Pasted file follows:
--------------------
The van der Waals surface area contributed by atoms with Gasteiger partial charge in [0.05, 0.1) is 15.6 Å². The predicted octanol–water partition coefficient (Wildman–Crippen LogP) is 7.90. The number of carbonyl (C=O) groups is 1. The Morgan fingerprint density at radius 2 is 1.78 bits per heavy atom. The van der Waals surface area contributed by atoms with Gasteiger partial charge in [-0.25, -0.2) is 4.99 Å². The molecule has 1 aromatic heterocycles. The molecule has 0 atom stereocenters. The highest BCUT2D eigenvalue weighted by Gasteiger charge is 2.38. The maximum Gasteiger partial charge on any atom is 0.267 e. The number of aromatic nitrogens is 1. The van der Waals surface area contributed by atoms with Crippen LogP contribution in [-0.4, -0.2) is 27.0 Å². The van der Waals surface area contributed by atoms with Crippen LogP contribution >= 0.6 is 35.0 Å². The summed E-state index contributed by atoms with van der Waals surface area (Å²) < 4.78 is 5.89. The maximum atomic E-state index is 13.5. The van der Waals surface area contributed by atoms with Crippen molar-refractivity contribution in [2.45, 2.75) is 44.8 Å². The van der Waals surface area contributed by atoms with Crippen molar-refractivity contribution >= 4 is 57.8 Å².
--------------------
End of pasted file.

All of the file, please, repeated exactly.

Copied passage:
The van der Waals surface area contributed by atoms with Gasteiger partial charge in [0.05, 0.1) is 15.6 Å². The predicted octanol–water partition coefficient (Wildman–Crippen LogP) is 7.90. The number of carbonyl (C=O) groups is 1. The Morgan fingerprint density at radius 2 is 1.78 bits per heavy atom. The van der Waals surface area contributed by atoms with Gasteiger partial charge in [-0.25, -0.2) is 4.99 Å². The molecule has 1 aromatic heterocycles. The molecule has 0 atom stereocenters. The highest BCUT2D eigenvalue weighted by Gasteiger charge is 2.38. The maximum Gasteiger partial charge on any atom is 0.267 e. The number of aromatic nitrogens is 1. The van der Waals surface area contributed by atoms with Crippen LogP contribution in [-0.4, -0.2) is 27.0 Å². The van der Waals surface area contributed by atoms with Crippen LogP contribution >= 0.6 is 35.0 Å². The summed E-state index contributed by atoms with van der Waals surface area (Å²) < 4.78 is 5.89. The maximum atomic E-state index is 13.5. The van der Waals surface area contributed by atoms with Crippen molar-refractivity contribution in [2.45, 2.75) is 44.8 Å². The van der Waals surface area contributed by atoms with Crippen molar-refractivity contribution >= 4 is 57.8 Å².